A fall-out from recent tragic international events involving aircraft exposed just how much machine to machine communications were already happening. The network of sensors communicating operational information around the clock surprised many unfamiliar with the subject and yet, we have only just scratched the surface. Modern automobiles are producing enormous amounts of data as are the buildings and factories around us. Infrastructure from power grids to the distribution and subsequent treatment of water to the stocking of retailers’ shelves, it all involves data being generated and passed over networks that for the most part, are public.

While storage manufacturers are happy to see this unrelenting upward escalation in the volume of data being generated, there really are limits to just how much data any one enterprise ends up retaining. Policies are already in place that limit the amount of data retained to just a day, or a week, or even a couple of months. However, when it comes to national security, medical research and even public records, arguments can be made to keep every bit of data that passes through the processing environment. After all, forensic mining of data for greater insight into trends has become an industry in its own right.

For the NonStop community this is proving more than a fad. It’s vitally important to all parties that better insight is realized, whether it’s insight about the business, about the market, or even the IT operations itself, acting insightfully is not just an innovative move but rather mandatory one for most enterprises and it’s only with access to data – all the data – that this degree of insight can be achieved. In my most recent discussions with vendors this isn’t being overlooked and has become the subject of initiatives aimed at better addressing this requirement.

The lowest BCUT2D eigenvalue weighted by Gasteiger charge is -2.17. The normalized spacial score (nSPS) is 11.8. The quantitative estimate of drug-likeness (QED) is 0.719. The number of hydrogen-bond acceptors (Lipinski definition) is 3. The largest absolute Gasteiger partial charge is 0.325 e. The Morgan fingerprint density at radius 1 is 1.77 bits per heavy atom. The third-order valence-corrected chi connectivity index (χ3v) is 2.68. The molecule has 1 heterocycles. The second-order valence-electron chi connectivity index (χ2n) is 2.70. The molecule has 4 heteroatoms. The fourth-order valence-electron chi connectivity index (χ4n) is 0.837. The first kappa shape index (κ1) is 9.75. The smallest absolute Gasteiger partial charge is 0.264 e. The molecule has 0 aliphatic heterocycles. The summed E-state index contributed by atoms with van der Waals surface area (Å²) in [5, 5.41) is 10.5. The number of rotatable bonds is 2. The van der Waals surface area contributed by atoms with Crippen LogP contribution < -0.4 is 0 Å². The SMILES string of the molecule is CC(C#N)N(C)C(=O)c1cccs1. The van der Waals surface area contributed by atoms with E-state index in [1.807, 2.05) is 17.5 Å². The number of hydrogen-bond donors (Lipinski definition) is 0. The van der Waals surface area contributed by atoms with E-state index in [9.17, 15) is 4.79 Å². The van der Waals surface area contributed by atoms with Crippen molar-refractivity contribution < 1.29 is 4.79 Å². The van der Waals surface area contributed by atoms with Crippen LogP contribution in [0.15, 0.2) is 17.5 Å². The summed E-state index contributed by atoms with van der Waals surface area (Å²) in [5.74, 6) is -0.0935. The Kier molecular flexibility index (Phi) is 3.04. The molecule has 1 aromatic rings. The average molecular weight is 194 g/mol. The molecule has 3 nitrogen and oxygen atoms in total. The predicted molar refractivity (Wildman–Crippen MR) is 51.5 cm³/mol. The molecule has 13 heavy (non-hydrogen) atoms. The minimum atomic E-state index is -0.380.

Yes, it’s the data, stupid! So no, it’s not acceptable to “log data in the bit bucket”. However, it is equally not acceptable to blindly store everything without due consideration given to the value. This is something I touched on in my past post when I noted how, for many enterprises where NonStop systems are relied upon, the trend is towards “capture, analyze, store”,  with mechanisms in place that allow pertinent data analyzed and even stored to be reused by processes at the time additional data is being captured.

I hadn’t yet joined Tandem Computers when the news began to percolate through the industry that Tandem was working on a permanently available implementation of SQL. Overseen by the late, great, Dr. Jim Gray, NS SQL challenged many traditional beliefs about SQL implementations – it’s mixed workload capabilities that allow NS SQL to keep on processing even as DBAs run all-important statistics (needed to keep SQL “in tune) or, as I reported a few years back with respect to one large NonStop user, “maintenance? Truly, we run reorgs, statistics, splits, column adds, etc. all without taking anything down. It’s the NonStop fundamentals!”

NS SQL did exploit the fundamentals but all those years ago, Gray was aware that IT dynamics were evolving and that there would be even more data to process, and that transactions themselves would be even more data intensive. Indeed, after the passing of Gray, Microsoft announced that they would create the eScience Award for the researcher “who has made an outstanding contribution to the field of data-intensive computing”.